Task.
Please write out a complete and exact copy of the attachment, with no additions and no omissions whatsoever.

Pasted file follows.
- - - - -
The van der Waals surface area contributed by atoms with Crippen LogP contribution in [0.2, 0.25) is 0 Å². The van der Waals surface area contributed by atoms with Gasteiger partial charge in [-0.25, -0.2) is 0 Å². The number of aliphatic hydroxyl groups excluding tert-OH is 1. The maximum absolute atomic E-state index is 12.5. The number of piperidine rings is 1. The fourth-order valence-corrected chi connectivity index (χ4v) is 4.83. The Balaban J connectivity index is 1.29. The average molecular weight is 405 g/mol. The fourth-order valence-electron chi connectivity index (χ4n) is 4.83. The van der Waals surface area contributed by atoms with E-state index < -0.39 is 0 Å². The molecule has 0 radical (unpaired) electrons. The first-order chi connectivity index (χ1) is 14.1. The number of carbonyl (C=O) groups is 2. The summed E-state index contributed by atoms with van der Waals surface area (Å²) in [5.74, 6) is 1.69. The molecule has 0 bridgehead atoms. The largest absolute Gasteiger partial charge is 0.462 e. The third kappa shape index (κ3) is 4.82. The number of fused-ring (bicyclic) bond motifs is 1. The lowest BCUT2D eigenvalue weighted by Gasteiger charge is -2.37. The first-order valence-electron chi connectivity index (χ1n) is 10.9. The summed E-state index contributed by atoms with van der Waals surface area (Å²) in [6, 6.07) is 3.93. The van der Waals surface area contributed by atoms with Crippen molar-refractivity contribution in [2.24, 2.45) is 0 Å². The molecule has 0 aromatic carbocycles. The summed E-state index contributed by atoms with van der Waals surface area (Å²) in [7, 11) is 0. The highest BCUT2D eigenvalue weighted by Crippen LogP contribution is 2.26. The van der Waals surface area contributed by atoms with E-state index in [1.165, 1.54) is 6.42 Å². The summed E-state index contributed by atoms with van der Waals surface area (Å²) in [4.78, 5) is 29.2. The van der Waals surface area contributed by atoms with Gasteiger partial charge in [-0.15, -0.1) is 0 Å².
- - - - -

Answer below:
The van der Waals surface area contributed by atoms with Crippen LogP contribution in [0.2, 0.25) is 0 Å². The van der Waals surface area contributed by atoms with Gasteiger partial charge in [-0.25, -0.2) is 0 Å². The number of aliphatic hydroxyl groups excluding tert-OH is 1. The maximum absolute atomic E-state index is 12.5. The number of piperidine rings is 1. The fourth-order valence-corrected chi connectivity index (χ4v) is 4.83. The Balaban J connectivity index is 1.29. The average molecular weight is 405 g/mol. The fourth-order valence-electron chi connectivity index (χ4n) is 4.83. The van der Waals surface area contributed by atoms with E-state index < -0.39 is 0 Å². The molecule has 0 radical (unpaired) electrons. The first-order chi connectivity index (χ1) is 14.1. The number of carbonyl (C=O) groups is 2. The summed E-state index contributed by atoms with van der Waals surface area (Å²) in [5.74, 6) is 1.69. The molecule has 0 bridgehead atoms. The largest absolute Gasteiger partial charge is 0.462 e. The third kappa shape index (κ3) is 4.82. The number of fused-ring (bicyclic) bond motifs is 1. The lowest BCUT2D eigenvalue weighted by Gasteiger charge is -2.37. The first-order valence-electron chi connectivity index (χ1n) is 10.9. The summed E-state index contributed by atoms with van der Waals surface area (Å²) in [6, 6.07) is 3.93. The van der Waals surface area contributed by atoms with Crippen molar-refractivity contribution in [2.24, 2.45) is 0 Å². The molecule has 0 aromatic carbocycles. The summed E-state index contributed by atoms with van der Waals surface area (Å²) in [7, 11) is 0. The highest BCUT2D eigenvalue weighted by Crippen LogP contribution is 2.26. The van der Waals surface area contributed by atoms with E-state index in [1.165, 1.54) is 6.42 Å². The summed E-state index contributed by atoms with van der Waals surface area (Å²) in [4.78, 5) is 29.2. The van der Waals surface area contributed by atoms with Gasteiger partial charge in [-0.15, -0.1) is 0 Å².